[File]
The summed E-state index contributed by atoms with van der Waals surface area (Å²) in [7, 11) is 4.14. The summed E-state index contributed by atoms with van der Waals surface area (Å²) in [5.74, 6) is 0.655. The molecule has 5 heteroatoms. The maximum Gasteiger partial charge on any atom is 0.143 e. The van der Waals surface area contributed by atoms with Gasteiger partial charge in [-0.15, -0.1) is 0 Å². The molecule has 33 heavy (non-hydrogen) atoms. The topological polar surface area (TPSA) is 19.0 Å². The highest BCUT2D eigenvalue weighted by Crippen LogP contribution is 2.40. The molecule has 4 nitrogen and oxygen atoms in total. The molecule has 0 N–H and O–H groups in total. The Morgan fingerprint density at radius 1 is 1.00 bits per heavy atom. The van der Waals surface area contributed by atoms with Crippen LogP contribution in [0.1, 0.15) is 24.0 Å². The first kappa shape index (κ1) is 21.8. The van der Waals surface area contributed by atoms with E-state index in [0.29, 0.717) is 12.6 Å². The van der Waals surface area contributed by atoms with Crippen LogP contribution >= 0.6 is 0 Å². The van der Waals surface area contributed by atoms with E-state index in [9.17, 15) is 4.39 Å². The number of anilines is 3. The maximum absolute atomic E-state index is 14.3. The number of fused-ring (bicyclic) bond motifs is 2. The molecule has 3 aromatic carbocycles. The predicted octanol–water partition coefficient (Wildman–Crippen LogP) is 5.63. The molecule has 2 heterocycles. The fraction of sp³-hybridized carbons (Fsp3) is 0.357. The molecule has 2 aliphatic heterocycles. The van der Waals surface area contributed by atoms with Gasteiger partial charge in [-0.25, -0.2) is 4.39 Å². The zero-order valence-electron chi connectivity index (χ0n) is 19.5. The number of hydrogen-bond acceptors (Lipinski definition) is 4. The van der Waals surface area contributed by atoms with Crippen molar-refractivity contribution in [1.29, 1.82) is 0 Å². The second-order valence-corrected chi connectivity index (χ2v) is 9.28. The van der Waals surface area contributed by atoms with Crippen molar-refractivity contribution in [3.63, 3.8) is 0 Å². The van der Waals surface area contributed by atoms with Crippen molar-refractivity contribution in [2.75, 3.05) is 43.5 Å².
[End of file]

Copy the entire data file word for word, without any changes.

The summed E-state index contributed by atoms with van der Waals surface area (Å²) in [7, 11) is 4.14. The summed E-state index contributed by atoms with van der Waals surface area (Å²) in [5.74, 6) is 0.655. The molecule has 5 heteroatoms. The maximum Gasteiger partial charge on any atom is 0.143 e. The van der Waals surface area contributed by atoms with Gasteiger partial charge in [-0.15, -0.1) is 0 Å². The molecule has 33 heavy (non-hydrogen) atoms. The topological polar surface area (TPSA) is 19.0 Å². The highest BCUT2D eigenvalue weighted by Crippen LogP contribution is 2.40. The molecule has 4 nitrogen and oxygen atoms in total. The molecule has 0 N–H and O–H groups in total. The Morgan fingerprint density at radius 1 is 1.00 bits per heavy atom. The van der Waals surface area contributed by atoms with Crippen LogP contribution in [0.1, 0.15) is 24.0 Å². The first kappa shape index (κ1) is 21.8. The van der Waals surface area contributed by atoms with E-state index in [0.29, 0.717) is 12.6 Å². The van der Waals surface area contributed by atoms with Crippen LogP contribution >= 0.6 is 0 Å². The van der Waals surface area contributed by atoms with E-state index in [9.17, 15) is 4.39 Å². The number of anilines is 3. The maximum absolute atomic E-state index is 14.3. The number of fused-ring (bicyclic) bond motifs is 2. The molecule has 3 aromatic carbocycles. The predicted octanol–water partition coefficient (Wildman–Crippen LogP) is 5.63. The molecule has 2 heterocycles. The fraction of sp³-hybridized carbons (Fsp3) is 0.357. The molecule has 2 aliphatic heterocycles. The van der Waals surface area contributed by atoms with Gasteiger partial charge in [-0.25, -0.2) is 4.39 Å². The zero-order valence-electron chi connectivity index (χ0n) is 19.5. The number of hydrogen-bond acceptors (Lipinski definition) is 4. The van der Waals surface area contributed by atoms with Crippen molar-refractivity contribution in [1.29, 1.82) is 0 Å². The second-order valence-corrected chi connectivity index (χ2v) is 9.28. The van der Waals surface area contributed by atoms with Crippen molar-refractivity contribution in [3.63, 3.8) is 0 Å². The van der Waals surface area contributed by atoms with Crippen molar-refractivity contribution in [2.75, 3.05) is 43.5 Å².